4Apr

Sharp rise in unrecognised parties, independent candidates

The 2014 Parliamentary elections will see the highest number of unrecognised parties in the fray in India’s electoral history.

The number of unrecognised parties has shown a five-fold increase from the 2009 figure, reaching  a total of 1,593, according to data from the Election Commission of India.

Unrecognised parties, as the label indicates, are the ones that are registered but not recognised by the EC. To be recognised, a party needs to complete five years of registration. Alternately, it needs to win 4% of votes polled in a state or Parliamentary elections, whereupon it would be recognised as a state party.

The rise from 322 in 2009 to 1,593 is the largest growth spurt seen in registered parties since 1951.

In 1984, the number of unrecognised parties was just nine.

Data from the EC also shows a steady rise in independent candidates from the 1998 figures. In 1998, 1,915 independents had contested the elections. The number had risen to 3,831 by 2009, and this year, it is expected to be higher.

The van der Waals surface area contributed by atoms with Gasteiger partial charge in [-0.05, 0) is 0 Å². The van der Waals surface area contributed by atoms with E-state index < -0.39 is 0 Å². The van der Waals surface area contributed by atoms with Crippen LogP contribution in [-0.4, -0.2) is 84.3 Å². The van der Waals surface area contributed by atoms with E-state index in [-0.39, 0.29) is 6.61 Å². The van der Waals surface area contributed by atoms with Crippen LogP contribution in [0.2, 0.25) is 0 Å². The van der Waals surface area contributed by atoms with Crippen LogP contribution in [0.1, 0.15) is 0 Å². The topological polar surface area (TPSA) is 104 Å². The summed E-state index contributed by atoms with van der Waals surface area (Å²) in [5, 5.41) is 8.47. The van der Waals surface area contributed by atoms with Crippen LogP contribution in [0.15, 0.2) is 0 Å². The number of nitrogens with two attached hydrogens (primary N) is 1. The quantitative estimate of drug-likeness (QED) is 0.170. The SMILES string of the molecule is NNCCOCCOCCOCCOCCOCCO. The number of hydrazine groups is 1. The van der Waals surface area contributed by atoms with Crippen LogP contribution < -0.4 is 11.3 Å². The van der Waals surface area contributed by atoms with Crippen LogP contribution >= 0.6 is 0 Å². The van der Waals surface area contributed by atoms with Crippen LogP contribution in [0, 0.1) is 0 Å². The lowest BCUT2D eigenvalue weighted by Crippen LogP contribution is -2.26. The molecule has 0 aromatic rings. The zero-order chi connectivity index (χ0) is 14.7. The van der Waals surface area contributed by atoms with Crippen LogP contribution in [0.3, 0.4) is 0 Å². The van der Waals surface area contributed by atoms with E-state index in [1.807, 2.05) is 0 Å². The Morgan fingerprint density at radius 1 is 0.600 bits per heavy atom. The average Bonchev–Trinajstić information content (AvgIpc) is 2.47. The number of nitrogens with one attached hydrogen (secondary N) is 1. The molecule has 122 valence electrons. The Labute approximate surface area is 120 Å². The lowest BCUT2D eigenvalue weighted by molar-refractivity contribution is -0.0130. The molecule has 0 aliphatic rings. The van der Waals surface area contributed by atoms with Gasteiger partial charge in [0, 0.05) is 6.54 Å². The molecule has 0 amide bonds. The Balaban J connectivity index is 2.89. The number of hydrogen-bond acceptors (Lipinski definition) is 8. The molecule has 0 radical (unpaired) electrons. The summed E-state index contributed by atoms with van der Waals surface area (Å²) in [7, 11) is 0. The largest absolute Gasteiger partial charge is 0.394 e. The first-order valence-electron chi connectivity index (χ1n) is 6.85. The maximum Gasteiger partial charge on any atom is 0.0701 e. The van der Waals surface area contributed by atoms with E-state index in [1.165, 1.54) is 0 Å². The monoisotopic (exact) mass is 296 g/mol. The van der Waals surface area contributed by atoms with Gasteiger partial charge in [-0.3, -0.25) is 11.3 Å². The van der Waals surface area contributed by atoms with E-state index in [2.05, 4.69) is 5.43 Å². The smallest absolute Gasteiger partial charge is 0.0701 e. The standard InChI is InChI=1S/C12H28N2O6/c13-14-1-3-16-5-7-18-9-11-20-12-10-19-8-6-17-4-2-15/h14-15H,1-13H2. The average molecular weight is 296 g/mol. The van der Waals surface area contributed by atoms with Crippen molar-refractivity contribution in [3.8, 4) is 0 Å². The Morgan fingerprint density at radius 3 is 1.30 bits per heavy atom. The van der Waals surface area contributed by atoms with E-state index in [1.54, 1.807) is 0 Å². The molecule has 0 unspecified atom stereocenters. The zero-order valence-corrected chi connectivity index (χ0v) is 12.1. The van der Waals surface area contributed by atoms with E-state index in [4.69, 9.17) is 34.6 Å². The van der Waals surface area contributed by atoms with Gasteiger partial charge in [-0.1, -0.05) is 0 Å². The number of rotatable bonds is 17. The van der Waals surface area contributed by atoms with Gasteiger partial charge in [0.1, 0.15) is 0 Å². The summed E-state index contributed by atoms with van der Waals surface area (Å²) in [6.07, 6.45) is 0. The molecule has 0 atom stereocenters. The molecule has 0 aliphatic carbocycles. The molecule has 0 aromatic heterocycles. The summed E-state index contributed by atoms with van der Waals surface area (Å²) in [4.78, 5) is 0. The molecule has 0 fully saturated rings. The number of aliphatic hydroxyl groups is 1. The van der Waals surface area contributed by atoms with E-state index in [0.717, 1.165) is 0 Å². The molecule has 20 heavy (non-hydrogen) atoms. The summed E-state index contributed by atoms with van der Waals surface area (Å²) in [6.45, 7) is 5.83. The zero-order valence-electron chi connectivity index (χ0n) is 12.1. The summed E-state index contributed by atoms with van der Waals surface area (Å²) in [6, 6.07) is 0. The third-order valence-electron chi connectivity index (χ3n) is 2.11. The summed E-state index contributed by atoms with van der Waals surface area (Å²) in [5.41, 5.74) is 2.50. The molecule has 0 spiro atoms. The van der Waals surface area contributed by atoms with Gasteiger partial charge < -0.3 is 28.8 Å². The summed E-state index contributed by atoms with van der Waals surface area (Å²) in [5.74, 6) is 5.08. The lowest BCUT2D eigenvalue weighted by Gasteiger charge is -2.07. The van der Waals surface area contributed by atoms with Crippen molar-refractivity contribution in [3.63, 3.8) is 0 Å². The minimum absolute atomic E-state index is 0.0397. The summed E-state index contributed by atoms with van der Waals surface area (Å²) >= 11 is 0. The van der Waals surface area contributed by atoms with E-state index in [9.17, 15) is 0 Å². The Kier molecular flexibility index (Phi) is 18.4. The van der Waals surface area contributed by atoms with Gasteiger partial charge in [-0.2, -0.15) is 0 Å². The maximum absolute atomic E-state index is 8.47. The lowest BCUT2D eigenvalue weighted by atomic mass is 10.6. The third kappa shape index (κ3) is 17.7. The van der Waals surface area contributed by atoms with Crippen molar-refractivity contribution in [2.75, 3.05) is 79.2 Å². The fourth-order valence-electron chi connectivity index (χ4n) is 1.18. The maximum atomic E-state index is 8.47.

The number of independent candidates was at its highest in the 1996 elections — a whopping 10,636.

By means of comparison, the number of independent candidates during the 2010 General Election in the UK totalled 308, which equates to just 8% of the number of independents contesting the 2009 Parliamentary elections in India.

In contrast, the number of national parties in India has barely fluctuated, remaining just under double digits, whilst the number of state parties has been slowly rising. An increase of 20 this year brings the total number of state parties to 54.

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About James Nunns

James Nunns
I am a journalist from Somerset, currently studying an MA in multimedia journalism at Bournemouth. I am particularly interested in data pieces and investigative journalism.

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